This will make an impact on the particular bones attached to the ends of the muscles that you're strengthening; you can't just do upper body work and hope that that'll fix your hips.
The Royal Osteoporosis Society guidance would be that if you've already got osteoporosis, you should be looking at doing about 50 moderate impacts on most days. If you have more progressive osteoporosis, that reduces just because of the fracture risk.
50 impacts could literally be 50 jumps up and down. That could be really energetic dancing that you're doing up and down, 50 actual impacts, not 50 minutes, just 50 impacts.
That sorts out your weight-bearing element, then your muscle strength training; we're talking about two or three days of the week, about 20 to 30 minutes of some form of muscle resistance exercise work.
If you've never done any muscle resistance work before, you might want to think about finding a class, joining a gym, or getting a trainer that can help guide you through how to do that safely.
There is a risk if you just start without really knowing what you're doing that could do your joints and your muscles more harm than you're hoping to benefit from in terms of your stronger bones. So just making sure you're doing those movements safely and effectively can be a real benefit.
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HRT has been demonstrated to probably be as effective as some of the other main medications that you might see used in the management of osteoporosis.
What the oestrogen that you're replacing through HRT is doing is helping to keep the dance of breakdown and remodelling in tune as it has done up till your menopause.
There are a whole range of different medications that are now used in the management of osteoporosis, and there are the standard treatments that people will use.
Different medications tackle the problem in different ways, and that's where working with your doctor on what's the best type of medication for your particular situation and your particular risk factors is so important.
We can't change our genes; what you can do is optimize what you've got.
Probably by the time we've hit about 25, we've done the majority of our bone strength development.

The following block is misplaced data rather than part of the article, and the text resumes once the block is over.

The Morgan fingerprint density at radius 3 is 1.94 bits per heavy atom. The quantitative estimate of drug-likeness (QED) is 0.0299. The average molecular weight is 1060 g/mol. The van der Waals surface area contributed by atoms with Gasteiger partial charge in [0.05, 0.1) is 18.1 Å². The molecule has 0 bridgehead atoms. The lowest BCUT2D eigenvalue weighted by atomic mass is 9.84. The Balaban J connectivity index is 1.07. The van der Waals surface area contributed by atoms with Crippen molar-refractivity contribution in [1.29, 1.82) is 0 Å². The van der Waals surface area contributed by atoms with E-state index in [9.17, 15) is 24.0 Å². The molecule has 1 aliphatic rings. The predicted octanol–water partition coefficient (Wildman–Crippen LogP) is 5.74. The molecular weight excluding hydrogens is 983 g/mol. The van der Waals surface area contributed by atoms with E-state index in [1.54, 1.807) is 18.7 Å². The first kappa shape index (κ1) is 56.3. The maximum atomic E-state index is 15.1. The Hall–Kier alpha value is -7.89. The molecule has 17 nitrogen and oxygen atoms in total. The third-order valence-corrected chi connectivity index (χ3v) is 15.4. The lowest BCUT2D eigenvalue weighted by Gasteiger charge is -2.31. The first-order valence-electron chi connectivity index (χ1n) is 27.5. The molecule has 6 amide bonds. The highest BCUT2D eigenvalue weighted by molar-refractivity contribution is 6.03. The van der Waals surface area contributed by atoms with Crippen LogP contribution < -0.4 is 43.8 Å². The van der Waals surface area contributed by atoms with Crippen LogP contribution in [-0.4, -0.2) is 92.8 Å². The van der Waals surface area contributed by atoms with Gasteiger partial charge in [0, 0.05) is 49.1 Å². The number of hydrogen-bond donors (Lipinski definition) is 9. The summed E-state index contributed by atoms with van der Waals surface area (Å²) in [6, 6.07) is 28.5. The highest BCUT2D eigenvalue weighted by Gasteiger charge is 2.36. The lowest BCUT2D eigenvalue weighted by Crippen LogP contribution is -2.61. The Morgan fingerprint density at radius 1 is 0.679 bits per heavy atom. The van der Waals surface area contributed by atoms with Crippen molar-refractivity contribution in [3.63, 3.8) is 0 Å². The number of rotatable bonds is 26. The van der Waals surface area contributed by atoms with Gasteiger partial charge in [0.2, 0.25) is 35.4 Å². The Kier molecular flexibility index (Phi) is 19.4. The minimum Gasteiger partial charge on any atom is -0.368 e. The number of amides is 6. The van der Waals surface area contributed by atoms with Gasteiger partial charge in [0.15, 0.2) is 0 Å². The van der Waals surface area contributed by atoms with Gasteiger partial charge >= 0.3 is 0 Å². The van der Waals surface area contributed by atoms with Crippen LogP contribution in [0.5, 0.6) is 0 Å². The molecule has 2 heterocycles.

We are growing more than we are losing at that point, and then somewhere between 35 and 45 for most people, men and women, we start to lose more than we grow.
The more you can do to help prevent that loss by doing all the exercise, keeping your diet good, reducing your alcohol, and reducing smoking, the bigger impact you can have.
For some with very specific risk factors, there may be worth starting medications earlier for those individuals before they've had any fractures.
But most of what we look at is really about preventing getting to that first fracture. And the way to do that is absolutely through those lifestyle measures.
The great thing about working with the Latte Lounge and having the ability to speak to women from the group is that in the appointments, we have longer to talk to you, which means we have longer for you to think through and start to articulate the challenges that you are having and the concerns that you've got without needing to have got it all perfectly straight in your mind before you come into the appointment.
We won't manage the medication for osteoporosis through Stella Plus, but what we can absolutely do is talk about the pros and cons. Look at whether HRT is something that is or isn't suitable for you and help you construct that conversation to take to your doctor about the risk factors.
The key thing with any of this is to go and see somebody. If you are worried, talk it out. Make sure that you find what is right for you. And I'd love it to be to come and talk to one of our team. But if that's not right for you, I'd rather you are seeing somebody than nobody.